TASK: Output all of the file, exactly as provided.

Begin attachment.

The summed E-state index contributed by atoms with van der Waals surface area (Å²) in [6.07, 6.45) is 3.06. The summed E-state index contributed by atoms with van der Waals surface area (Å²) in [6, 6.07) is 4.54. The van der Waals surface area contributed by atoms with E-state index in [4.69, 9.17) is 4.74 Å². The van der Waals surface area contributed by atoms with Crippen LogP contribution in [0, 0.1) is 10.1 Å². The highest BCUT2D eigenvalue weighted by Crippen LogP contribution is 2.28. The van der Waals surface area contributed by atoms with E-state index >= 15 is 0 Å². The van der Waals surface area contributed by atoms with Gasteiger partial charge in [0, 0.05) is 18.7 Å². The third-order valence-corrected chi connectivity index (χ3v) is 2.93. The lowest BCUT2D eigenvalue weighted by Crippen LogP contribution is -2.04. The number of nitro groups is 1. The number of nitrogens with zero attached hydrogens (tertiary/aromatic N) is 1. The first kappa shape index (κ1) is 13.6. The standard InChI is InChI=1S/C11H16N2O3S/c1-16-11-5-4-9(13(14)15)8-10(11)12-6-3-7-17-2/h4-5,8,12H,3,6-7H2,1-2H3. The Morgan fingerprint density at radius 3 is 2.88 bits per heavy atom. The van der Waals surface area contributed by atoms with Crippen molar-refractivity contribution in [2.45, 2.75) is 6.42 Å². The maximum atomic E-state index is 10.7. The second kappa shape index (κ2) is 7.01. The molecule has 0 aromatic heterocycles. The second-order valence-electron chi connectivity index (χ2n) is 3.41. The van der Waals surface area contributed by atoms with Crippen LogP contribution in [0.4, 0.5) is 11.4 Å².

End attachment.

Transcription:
The summed E-state index contributed by atoms with van der Waals surface area (Å²) in [6.07, 6.45) is 3.06. The summed E-state index contributed by atoms with van der Waals surface area (Å²) in [6, 6.07) is 4.54. The van der Waals surface area contributed by atoms with E-state index in [4.69, 9.17) is 4.74 Å². The van der Waals surface area contributed by atoms with Crippen LogP contribution in [0, 0.1) is 10.1 Å². The highest BCUT2D eigenvalue weighted by Crippen LogP contribution is 2.28. The van der Waals surface area contributed by atoms with E-state index >= 15 is 0 Å². The van der Waals surface area contributed by atoms with Gasteiger partial charge in [0, 0.05) is 18.7 Å². The third-order valence-corrected chi connectivity index (χ3v) is 2.93. The lowest BCUT2D eigenvalue weighted by Crippen LogP contribution is -2.04. The number of nitro groups is 1. The number of nitrogens with zero attached hydrogens (tertiary/aromatic N) is 1. The first kappa shape index (κ1) is 13.6. The standard InChI is InChI=1S/C11H16N2O3S/c1-16-11-5-4-9(13(14)15)8-10(11)12-6-3-7-17-2/h4-5,8,12H,3,6-7H2,1-2H3. The Morgan fingerprint density at radius 3 is 2.88 bits per heavy atom. The van der Waals surface area contributed by atoms with Crippen molar-refractivity contribution in [2.45, 2.75) is 6.42 Å². The maximum atomic E-state index is 10.7. The second kappa shape index (κ2) is 7.01. The molecule has 0 aromatic heterocycles. The second-order valence-electron chi connectivity index (χ2n) is 3.41. The van der Waals surface area contributed by atoms with Crippen LogP contribution in [0.4, 0.5) is 11.4 Å².